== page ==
_{I figure it's time to shed the lurker status and register an account. Greetings to Dave Herman, by the way, and thanks for the monad write-up.}

In some ways, this idea is reminicent of McCarthy's ambiguity operator. Both introduce an element of non-determinism.

<off-topic> Hi Andrew! Your profile doesn't have an email address - drop me a line and say hi (my web address is in my profile, and you can find my email address from there). </off-topic>

It's pretty clear when you play with something like this that kids will hate it (I sure did). You try to draw a house, but nothing works as expected... Which helps us think more carefully about the language design.

Suppose we had a button with which to control just how feeble minded the turtle actually is. At first the turtle would be sharp, and behave as expected. But later we can run our procedures with turtles that are more and more feeble minded (i.e., the probability distribution is wider or the probability of error is larger). At what point exactly does the drawing become a total mess? Can we make our procedures more robust? (the child asks, hopefully)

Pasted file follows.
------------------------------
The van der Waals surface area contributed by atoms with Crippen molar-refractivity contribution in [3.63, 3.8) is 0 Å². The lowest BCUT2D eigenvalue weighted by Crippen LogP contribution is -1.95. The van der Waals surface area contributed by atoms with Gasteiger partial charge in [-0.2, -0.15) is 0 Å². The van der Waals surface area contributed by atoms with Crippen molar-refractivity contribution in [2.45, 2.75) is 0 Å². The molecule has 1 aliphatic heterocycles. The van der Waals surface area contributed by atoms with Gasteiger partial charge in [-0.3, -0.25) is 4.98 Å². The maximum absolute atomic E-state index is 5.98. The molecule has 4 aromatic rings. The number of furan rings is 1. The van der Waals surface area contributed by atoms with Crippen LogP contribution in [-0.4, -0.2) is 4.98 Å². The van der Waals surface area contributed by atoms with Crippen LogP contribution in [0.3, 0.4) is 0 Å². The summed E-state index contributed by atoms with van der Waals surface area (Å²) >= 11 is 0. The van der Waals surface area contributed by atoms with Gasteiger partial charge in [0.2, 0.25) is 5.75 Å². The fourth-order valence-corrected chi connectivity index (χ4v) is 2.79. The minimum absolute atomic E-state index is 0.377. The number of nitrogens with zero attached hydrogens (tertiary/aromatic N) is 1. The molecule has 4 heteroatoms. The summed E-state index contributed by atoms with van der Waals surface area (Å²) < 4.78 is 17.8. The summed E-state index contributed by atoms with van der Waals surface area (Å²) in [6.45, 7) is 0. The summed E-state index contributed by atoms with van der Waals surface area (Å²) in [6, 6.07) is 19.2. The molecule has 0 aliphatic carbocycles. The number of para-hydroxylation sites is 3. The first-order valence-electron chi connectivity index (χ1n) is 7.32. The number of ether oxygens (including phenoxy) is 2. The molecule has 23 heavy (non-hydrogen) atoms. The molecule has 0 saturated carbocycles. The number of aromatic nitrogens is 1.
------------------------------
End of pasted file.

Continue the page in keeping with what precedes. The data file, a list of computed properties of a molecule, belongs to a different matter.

Now we can think about running to turtles in parallel - an exact one, and a feeble minded one [we want a construct to capture this pattern].

There's more to tell, but I am not sure anyone else is interested in this trivial experiment.

But while you are here: does anyone know of a version of the PLT turtle package which supports different pen colors, hiding the turtle, and absolute positioning (move-to-x-y)?

I have written a monadic turtle package that uses OpenGL, and therefore support different pen colours and absolute positioning (it doesn't display a turtle). It is part of the lsystem package you can find at PLaneT: http://planet.plt-scheme.org/

These noisy actuators turn the deterministic world into a Markov Decision Process. I don't know if that is interesting to you but there is a lot of literature on planning and learning in MDPs

"Mondaic turtles" - must say I love the ring of that...

"A Semantics for Logo, or, Turtles All the Way Down"